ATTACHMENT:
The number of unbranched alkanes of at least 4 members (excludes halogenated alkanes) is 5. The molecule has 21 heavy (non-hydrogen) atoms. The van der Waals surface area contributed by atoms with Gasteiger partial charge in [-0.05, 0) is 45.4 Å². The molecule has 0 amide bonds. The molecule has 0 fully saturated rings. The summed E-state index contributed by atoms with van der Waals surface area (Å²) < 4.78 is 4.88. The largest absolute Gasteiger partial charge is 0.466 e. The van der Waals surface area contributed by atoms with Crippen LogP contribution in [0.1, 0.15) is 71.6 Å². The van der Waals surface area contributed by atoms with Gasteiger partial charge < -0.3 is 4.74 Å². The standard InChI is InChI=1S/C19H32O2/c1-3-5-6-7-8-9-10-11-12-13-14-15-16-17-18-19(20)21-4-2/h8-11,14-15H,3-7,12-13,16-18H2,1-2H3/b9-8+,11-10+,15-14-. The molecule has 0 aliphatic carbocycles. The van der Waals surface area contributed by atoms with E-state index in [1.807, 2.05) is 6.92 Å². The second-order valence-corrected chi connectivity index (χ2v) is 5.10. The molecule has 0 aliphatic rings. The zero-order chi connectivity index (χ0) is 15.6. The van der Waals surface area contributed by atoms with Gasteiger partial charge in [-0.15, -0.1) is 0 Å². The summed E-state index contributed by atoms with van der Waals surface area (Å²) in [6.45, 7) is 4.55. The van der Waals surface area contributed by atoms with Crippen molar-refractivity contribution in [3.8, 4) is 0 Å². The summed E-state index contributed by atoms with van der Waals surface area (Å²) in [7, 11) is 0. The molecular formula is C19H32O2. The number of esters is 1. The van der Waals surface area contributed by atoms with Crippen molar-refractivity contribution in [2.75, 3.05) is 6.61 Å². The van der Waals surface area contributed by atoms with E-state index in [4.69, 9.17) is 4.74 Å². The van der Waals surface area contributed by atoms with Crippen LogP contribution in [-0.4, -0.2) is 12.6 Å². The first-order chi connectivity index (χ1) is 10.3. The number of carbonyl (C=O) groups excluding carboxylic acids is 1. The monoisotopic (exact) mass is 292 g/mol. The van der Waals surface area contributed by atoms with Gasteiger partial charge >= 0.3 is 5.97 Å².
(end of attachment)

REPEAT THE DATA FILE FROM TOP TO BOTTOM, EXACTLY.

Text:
The number of unbranched alkanes of at least 4 members (excludes halogenated alkanes) is 5. The molecule has 21 heavy (non-hydrogen) atoms. The van der Waals surface area contributed by atoms with Gasteiger partial charge in [-0.05, 0) is 45.4 Å². The molecule has 0 amide bonds. The molecule has 0 fully saturated rings. The summed E-state index contributed by atoms with van der Waals surface area (Å²) < 4.78 is 4.88. The largest absolute Gasteiger partial charge is 0.466 e. The van der Waals surface area contributed by atoms with Crippen LogP contribution in [0.1, 0.15) is 71.6 Å². The van der Waals surface area contributed by atoms with Gasteiger partial charge < -0.3 is 4.74 Å². The standard InChI is InChI=1S/C19H32O2/c1-3-5-6-7-8-9-10-11-12-13-14-15-16-17-18-19(20)21-4-2/h8-11,14-15H,3-7,12-13,16-18H2,1-2H3/b9-8+,11-10+,15-14-. The molecule has 0 aliphatic carbocycles. The van der Waals surface area contributed by atoms with E-state index in [1.807, 2.05) is 6.92 Å². The second-order valence-corrected chi connectivity index (χ2v) is 5.10. The molecule has 0 aliphatic rings. The zero-order chi connectivity index (χ0) is 15.6. The van der Waals surface area contributed by atoms with Gasteiger partial charge in [-0.15, -0.1) is 0 Å². The summed E-state index contributed by atoms with van der Waals surface area (Å²) in [6.45, 7) is 4.55. The van der Waals surface area contributed by atoms with Crippen molar-refractivity contribution in [3.8, 4) is 0 Å². The summed E-state index contributed by atoms with van der Waals surface area (Å²) in [7, 11) is 0. The molecular formula is C19H32O2. The number of esters is 1. The van der Waals surface area contributed by atoms with Crippen molar-refractivity contribution in [2.75, 3.05) is 6.61 Å². The van der Waals surface area contributed by atoms with E-state index in [4.69, 9.17) is 4.74 Å². The van der Waals surface area contributed by atoms with Crippen LogP contribution in [-0.4, -0.2) is 12.6 Å². The first-order chi connectivity index (χ1) is 10.3. The number of carbonyl (C=O) groups excluding carboxylic acids is 1. The monoisotopic (exact) mass is 292 g/mol. The van der Waals surface area contributed by atoms with Gasteiger partial charge >= 0.3 is 5.97 Å².